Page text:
Thomas Jefferson is another school with a remarkable amount of success.
The Jaguars (9-0), coming off an undefeated season and a feel-good victory in a Week 9 showdown against West Mifflin, are hungry to claim their first WPIAL title since 2008.
This TJ team isn't quite as experienced as most of coach Bill Cherpak's teams, but the coach doesn't mind.
“If we get to Heinz Field, I might worry about the lack of experience playing in that kind of a venue,” Cherpak said. “But we've got a pretty mature team. I feel good about them.”
Much like Clairton, the Jaguars did not receive an easy draw.
Pending a first-round win over No. 16 seed Hollidaysburg, TJ could have a quarterfinal meeting with No. 9 Elizabeth Forward (6-3) or No. 8 Franklin Regional (7-2). Franklin Regional historically plays TJ tough, and Elizabeth Forward nearly upset the Jaguars in a 21-19 contest earlier this season.
Class AAA powers West Allegheny and Montour also are in the bottom of TJ's draw.
“Wow,” Cherpak said, as he scanned his side of the draw.
One break for TJ, though, is that West Mifflin found itself on the other side of the bracket. Despite going 8-1, West Mifflin was surprisingly given the No. 7 seed.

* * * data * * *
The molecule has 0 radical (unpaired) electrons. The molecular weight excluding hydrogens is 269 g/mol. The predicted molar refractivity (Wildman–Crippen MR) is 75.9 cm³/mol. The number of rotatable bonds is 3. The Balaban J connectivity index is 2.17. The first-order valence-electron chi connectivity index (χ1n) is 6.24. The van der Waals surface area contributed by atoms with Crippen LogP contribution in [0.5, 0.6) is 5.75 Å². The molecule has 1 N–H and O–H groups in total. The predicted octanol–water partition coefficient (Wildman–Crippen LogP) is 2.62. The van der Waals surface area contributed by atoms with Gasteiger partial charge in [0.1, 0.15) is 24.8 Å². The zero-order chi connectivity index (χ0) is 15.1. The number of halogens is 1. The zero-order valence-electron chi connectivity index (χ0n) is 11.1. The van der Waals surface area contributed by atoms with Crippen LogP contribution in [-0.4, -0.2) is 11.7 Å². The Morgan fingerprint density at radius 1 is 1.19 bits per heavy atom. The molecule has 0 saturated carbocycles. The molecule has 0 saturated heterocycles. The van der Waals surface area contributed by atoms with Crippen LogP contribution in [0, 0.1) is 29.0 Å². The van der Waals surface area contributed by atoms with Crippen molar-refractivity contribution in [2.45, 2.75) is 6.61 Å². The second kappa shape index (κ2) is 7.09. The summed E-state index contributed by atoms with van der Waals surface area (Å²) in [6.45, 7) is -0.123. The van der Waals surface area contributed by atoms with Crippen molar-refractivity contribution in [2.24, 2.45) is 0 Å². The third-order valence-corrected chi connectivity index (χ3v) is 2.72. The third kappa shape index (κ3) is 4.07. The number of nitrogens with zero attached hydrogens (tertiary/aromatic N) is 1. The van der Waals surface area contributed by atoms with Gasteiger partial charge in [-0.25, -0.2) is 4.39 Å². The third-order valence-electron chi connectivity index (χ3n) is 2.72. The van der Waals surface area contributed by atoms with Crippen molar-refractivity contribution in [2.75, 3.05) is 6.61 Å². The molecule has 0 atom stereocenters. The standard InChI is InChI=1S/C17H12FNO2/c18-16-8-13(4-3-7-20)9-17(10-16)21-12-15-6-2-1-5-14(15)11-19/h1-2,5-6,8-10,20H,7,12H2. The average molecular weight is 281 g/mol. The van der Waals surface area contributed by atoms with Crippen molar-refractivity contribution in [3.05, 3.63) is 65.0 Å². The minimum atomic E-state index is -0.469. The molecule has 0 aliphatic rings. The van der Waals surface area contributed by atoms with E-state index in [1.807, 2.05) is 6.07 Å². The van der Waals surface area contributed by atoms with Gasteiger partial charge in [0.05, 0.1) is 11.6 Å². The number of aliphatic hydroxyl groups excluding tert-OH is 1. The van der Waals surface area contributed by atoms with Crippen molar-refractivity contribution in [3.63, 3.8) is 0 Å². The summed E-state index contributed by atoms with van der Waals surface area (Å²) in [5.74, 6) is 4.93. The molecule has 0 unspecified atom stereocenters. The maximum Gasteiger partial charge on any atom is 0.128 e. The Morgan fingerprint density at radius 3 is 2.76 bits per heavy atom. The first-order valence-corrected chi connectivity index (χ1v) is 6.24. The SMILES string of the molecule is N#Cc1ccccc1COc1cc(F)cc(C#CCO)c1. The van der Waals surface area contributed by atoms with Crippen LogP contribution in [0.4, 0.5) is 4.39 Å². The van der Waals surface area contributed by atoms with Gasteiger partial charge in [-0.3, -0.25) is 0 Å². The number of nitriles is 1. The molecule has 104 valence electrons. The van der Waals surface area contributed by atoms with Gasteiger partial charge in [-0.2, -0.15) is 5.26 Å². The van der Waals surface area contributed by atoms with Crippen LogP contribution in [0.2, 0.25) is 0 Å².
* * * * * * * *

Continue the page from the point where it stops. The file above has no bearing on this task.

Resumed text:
“They're pretty good,” Cherpak said, “for a No. 7 seed.”
The high-powered Jaguars are pretty good, too.
But Cherpak, who is looking to claim his fifth WPIAL championship, knows the road isn't easy.
“I can honestly say that there are seven teams in Class AAA that can win this thing,” Cherpak said. “I don't know if there have ever been that many. But I feel really good about our team.”
Josh Yohe is a staff writer for Trib Total Media. He can be reached at email@example.com.
Show commenting policy
TribLive commenting policy
You are solely responsible for your comments and by using TribLive.com you agree to our Terms of Service.
We moderate comments. Our goal is to provide substantive commentary for a general readership. By screening submissions, we provide a space where readers can share intelligent and informed commentary that enhances the quality of our news and information.